Poll: Obama Rating High But Quickly Losing Republican Support
President George W. Bush wound up being a President of the Republican party base and — some felt — of the base and for the base.
According to a new CNN poll, President Barack Obama is evolving into a President of more than just the Democratic party’s base, but with increasingly little GOP support — bolstered by a majority coalition which includes a relatively unified Democratic party and more independent voters for him than against him.
It suggests that (1) Obama should count on not getting GOP support for many of his measures, (2) the Republican party continues to be in danger of being increasingly marginalized as a kind of early 21st century “niche” party, unless it starts to move beyond what beyond a confrontational sound bite political culture best typified by political talk radio (which now seems wedded to GOP party elites more than it did 8 years ago). Meanwhile, Obama is starting to see his independent voter support sagas well.
A national poll indicates that two out of three Americans approve of the way Barack Obama is handling his job as president of the United States.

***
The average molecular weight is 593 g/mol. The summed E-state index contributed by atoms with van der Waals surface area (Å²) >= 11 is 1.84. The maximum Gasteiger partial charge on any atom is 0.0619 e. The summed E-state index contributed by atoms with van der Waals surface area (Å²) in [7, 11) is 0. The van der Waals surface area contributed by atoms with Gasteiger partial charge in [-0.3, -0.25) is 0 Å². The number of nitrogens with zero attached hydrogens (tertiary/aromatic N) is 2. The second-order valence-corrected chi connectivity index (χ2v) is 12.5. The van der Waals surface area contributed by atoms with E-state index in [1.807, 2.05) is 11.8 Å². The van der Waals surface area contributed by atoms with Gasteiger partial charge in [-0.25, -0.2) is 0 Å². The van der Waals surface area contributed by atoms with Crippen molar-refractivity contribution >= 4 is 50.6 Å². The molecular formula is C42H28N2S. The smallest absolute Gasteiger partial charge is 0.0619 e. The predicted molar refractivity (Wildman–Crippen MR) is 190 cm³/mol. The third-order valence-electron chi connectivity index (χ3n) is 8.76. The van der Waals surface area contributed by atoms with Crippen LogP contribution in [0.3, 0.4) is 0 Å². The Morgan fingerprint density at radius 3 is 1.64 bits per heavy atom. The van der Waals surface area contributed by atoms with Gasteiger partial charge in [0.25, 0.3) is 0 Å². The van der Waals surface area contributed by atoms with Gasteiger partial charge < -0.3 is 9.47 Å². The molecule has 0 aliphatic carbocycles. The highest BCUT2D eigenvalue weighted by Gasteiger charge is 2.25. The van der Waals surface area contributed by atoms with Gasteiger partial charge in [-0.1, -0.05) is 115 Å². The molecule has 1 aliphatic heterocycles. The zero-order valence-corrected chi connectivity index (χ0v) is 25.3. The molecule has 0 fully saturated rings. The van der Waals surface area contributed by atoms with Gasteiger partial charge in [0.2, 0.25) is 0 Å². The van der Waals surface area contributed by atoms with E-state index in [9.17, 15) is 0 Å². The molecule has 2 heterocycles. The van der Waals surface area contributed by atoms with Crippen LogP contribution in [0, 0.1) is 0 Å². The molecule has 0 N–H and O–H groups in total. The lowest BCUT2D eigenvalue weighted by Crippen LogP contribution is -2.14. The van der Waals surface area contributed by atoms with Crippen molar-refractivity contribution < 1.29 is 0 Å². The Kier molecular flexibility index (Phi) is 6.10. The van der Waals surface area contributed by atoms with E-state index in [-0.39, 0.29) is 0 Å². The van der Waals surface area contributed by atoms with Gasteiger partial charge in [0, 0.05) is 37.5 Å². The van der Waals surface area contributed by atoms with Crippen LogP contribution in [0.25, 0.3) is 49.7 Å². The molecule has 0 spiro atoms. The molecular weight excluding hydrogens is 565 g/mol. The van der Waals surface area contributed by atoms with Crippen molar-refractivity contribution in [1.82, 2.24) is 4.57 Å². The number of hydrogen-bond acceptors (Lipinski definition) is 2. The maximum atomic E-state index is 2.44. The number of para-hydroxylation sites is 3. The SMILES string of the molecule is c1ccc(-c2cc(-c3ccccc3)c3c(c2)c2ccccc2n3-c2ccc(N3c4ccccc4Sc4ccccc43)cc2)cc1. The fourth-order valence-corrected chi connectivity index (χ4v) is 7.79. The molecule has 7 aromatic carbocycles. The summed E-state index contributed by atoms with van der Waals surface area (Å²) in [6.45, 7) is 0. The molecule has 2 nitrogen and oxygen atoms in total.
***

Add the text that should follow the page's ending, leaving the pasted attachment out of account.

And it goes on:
The CNN/Opinion Research Corp. survey, released Friday, also suggests that six in 10 support the economic stimulus package that Obama signed into law Tuesday.
Obama’s approval rating stands at 67 percent in the new poll. That’s down 9 percentage points from the most recent CNN poll, which was conducted in early February. But a breakdown by party suggests that the drop doesn’t mean that the new president is in serious trouble.
“Since nearly all of the decline came among Republicans, this doesn’t indicate that the honeymoon is already over,” said Keating Holland, CNN’s polling director. “Among Democrats, Obama’s approval went from 96 percent to 92 percent; among Republicans, it dropped from 50 percent in early February to 31 percent now.”
Among independents, the president’s approval rating now stands at 61 percent, down 6 percentage points from earlier in the month.
Sixty percent of those questioned in the poll favored the economic stimulus plan, with 39 percent opposing the package. The $787 billion law is designed to pump up the economy by increasing federal government spending, sending aid to states in fiscal trouble and by cutting taxes.
If the GOP doesn’t broaden its base with presenting affirmative ideas and programs it could maintain it’s minority and “insurgent” status for a while. And Obama will need to keep strong support among independents and work to regain some GOP support or else he won’t have a political “safety net” as his popularity suffers greater blows — which invariably happens to all Presidents once they are past the honeymoon period. If neither of these things happen, the danger is that the country will remain mired in partisan polarization wars stemming from the baby boomer us-versus-them battles rooted in the turbulent 60s.